Assistance By Adult[edit]

The Canadian Charter of rights and freedoms and The Youth Criminal Justice Act both hold the right to legal representation for youth. The purpose is to provide extensive opportunity for legal advocacy and advice prior to and during the court process.[40] However, when a young person is not represented by counsel at trial or at a hearing, the justice presiding over the case or the youth justice court may allow youth to be assisted by an adult at the request of the young person[41] For this to occur, the youth court of justice or the review board must find an adult who is deemed to be suitable in assisting the young person.[41] This right is given to make the process for the young person easier, as the young person can obtain adult assistance from someone that they are more familiar with.[42] Despite the fact that section 25(7) does not specify specific requirements for the ideal suitable adult, this tends to be assessed on a case by case basis to the specific needs of the young person.[42]

Statement to Youth[edit]

The Statement of Right to Counsel requires that the young person be provided with a written statement that reminds them that they do have the right to request and be represented by legal counsel at any time during the judicial process.[43] Included at various stages of the judicial process, the Statement, ensures that the young person remains alert to their rights, to the continued availability of counsel and to their options for counsel (i.e., Legal Aid).[44] The Statement must be included with appearance notices or summons, arrest warrants, promises to appear, in all notifications of sentence review and also with all undertakings or recognisance that the young person may participate in under the auspices of the officer in charge.[43] It must also be included with other notifications of legal proceedings such as custody continuations, conditional supervision, decision reviews and all youth justice court reviews.[43] The repetition of the document serves as a reminder not only to the young person, but also to those within the judicial system that it is necessary to protect the rights of the young person and guarantee that those rights are upheld throughout the judicial process.[45]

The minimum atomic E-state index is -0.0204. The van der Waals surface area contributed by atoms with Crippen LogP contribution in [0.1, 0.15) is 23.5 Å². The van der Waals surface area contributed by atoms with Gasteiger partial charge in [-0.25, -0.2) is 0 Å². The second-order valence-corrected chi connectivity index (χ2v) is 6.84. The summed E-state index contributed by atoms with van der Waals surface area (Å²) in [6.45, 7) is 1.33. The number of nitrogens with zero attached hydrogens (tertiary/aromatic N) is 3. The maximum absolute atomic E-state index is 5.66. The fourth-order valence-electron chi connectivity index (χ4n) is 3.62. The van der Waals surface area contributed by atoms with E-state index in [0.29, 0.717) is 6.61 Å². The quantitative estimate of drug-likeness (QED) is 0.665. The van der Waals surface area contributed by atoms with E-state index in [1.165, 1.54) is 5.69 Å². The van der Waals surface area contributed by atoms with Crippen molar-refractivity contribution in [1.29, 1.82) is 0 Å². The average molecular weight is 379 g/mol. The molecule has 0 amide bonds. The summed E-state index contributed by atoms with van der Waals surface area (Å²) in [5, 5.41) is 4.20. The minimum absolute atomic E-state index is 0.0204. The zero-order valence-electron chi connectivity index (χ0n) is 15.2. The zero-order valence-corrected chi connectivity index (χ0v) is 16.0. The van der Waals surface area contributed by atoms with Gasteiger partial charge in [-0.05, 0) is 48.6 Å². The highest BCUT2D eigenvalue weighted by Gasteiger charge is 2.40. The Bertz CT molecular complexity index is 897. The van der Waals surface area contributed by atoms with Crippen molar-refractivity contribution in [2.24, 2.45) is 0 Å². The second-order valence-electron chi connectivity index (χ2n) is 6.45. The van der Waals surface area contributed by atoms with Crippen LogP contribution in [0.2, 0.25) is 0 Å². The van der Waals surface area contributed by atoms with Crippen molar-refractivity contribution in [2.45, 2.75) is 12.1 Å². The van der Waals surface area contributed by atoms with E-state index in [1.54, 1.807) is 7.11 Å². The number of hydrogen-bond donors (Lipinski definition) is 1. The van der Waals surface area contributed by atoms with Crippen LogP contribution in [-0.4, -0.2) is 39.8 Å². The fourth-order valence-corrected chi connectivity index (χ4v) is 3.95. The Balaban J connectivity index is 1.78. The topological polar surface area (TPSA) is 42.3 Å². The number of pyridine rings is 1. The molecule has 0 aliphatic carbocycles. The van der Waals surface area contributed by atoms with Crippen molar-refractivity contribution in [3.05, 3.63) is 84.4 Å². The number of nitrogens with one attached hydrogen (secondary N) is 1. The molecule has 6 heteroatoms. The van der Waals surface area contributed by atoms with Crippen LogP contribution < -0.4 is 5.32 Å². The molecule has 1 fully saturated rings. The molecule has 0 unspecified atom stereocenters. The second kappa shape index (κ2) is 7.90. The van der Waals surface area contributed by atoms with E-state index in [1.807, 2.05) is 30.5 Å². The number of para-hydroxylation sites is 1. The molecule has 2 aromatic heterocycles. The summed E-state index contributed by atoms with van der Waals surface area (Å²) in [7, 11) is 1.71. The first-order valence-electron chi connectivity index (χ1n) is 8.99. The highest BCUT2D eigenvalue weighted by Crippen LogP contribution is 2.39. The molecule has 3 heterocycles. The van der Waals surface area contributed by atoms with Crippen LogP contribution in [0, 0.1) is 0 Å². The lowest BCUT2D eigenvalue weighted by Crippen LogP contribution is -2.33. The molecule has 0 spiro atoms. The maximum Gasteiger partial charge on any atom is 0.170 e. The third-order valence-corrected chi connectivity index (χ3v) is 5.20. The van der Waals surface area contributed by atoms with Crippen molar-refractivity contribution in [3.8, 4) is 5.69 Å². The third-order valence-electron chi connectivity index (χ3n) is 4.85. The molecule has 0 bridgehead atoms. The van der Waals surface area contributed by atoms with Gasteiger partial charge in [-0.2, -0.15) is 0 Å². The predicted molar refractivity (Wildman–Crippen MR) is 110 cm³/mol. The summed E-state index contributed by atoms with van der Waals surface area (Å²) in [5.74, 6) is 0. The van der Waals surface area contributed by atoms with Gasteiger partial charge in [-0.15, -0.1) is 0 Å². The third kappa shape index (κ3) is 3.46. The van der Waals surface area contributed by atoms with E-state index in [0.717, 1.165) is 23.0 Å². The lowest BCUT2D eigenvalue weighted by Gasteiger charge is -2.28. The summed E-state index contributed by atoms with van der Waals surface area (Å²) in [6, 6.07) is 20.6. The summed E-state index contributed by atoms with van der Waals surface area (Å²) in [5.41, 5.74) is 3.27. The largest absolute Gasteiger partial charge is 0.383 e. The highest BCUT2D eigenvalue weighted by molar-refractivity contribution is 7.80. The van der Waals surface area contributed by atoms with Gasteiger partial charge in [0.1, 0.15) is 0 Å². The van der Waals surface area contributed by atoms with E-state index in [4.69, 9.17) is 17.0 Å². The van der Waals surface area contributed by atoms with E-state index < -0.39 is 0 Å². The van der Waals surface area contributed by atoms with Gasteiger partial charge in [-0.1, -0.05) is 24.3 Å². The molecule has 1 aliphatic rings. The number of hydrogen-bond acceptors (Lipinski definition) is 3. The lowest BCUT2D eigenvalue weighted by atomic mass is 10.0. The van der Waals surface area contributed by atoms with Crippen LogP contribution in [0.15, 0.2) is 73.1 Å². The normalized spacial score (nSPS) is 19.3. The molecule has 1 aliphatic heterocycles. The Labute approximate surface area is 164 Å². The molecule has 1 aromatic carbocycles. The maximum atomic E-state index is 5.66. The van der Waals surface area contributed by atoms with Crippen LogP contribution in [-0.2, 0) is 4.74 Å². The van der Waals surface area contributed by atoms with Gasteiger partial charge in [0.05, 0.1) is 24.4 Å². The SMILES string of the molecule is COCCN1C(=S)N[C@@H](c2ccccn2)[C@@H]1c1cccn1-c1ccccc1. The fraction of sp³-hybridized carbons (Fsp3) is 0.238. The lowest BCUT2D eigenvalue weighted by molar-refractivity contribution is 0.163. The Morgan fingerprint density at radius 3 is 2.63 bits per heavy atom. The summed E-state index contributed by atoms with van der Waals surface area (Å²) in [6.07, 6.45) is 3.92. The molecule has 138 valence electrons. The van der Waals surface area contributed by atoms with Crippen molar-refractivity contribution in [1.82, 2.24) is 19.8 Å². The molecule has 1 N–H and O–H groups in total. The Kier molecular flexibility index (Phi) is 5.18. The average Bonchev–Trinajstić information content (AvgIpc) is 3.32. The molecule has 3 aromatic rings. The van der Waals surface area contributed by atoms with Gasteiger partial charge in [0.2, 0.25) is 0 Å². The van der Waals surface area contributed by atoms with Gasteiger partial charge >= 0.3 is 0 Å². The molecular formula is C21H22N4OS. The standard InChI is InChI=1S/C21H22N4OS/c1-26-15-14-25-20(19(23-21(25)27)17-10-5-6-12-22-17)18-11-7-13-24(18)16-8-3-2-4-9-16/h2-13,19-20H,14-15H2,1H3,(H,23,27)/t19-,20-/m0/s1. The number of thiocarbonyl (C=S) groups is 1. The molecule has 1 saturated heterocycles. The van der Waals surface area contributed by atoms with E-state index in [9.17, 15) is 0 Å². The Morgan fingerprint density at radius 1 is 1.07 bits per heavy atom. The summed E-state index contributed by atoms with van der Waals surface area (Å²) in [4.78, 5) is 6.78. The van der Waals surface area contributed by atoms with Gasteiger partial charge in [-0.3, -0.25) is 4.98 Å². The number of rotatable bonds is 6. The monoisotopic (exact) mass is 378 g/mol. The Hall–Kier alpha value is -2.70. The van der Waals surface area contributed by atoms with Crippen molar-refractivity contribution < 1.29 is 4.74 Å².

Explanation appropriate to age and understanding[edit]

Every accused person in Canada has the right to be informed of their rights and what they are being charged of, according to the legal rights of the Arrest and Detention section of the Charter of Rights and Freedoms.[46] According to section 146 (2) (b) of the Youth Criminal justice Act, Young persons under the age of 18 must have their rights explained by the officer in a language appropriate to their age and level of understanding. Therefore, the officer must assess the accused youth’s ability to understand his or her rights before attaining a statement from the youth. It is imperative that the officer states the rights to the youth in a manner that he or she fully understands due to the fact that the courts will not assess whether the child fully understood the rights inform to them by the officer but whether or not the officer explained their rights at a level appropriate to their age and understanding.[47]